Charities urged to embrace mail to woo youngsters

Charity rules 'ludicrous' say agenciesMost charities may still be reeling from the negative publicity the sector has attracted over the past year but they have a new set of fans in the form of Generation Zers – that’s the under 16s to most of us – whom, it has been claimed, like nothing more than receiving direct mail from third sector organisations.
That is according to a new study by Wilmington Millennium, which found that just 6% of those under 16 believe that charities have been irresponsible with their direct mail targeting in comparison to the mean consensus of 20%.
But they are also an unforgiving bunch, with that age group being the most likely to boycott an organisation if they discovered it had sent poorly targeted mail, for example to people that had passed away or moved house.
The study also chimes with recent Royal Mail MarketReach research which revealed that youngsters value direct mailings but rarely get them.
According to this Wilmington Millennium, Generation Z were found to receive the least amount of direct mail – five pieces per week in comparison to the average eight pieces and receive the most amount of non-personally addressed ‘Dear resident’ mail.
They also believe that a piece of direct mail explicitly addressed to them is worth opening – 50% compared to the average of 19% – and have the highest open rate. They are also the least likely group to throw away a piece of direct mail, that is addressed to them, unopened.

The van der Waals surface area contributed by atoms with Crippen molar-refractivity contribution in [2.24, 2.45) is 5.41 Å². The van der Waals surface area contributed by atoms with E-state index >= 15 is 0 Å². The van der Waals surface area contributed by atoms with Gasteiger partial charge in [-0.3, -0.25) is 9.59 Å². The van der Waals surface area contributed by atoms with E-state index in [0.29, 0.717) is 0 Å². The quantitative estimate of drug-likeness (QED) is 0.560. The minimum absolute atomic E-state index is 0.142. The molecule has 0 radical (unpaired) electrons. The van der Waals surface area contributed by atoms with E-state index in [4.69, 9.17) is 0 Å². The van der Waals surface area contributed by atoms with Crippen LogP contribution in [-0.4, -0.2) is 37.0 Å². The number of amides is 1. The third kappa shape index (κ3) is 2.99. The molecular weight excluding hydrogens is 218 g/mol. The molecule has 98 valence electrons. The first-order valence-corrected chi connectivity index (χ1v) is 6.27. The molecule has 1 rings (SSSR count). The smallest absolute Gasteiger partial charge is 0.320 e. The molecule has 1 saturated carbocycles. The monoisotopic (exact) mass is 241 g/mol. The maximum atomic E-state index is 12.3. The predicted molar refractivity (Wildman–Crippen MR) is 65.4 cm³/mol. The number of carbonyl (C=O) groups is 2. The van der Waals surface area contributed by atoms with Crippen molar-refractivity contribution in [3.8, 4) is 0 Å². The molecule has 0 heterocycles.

Wilmington Millennium director Karen Pritchard said: “Understandably many organisations, charities included, overlook Generation Z as their spending power is significantly less than their older siblings, parents and grandparents.
“In the case of charities, it is well know that older people are more likely to donate than younger people, but it is worth remembering that Generation Z’s potential lifetime value is stronger than Millennials and Baby Boomers. However, a word of warning – as indicated by the research – it is crucial that charities ensure their data is as clean as possible or they risk alienating this potentially lucrative, untapped demographic.”

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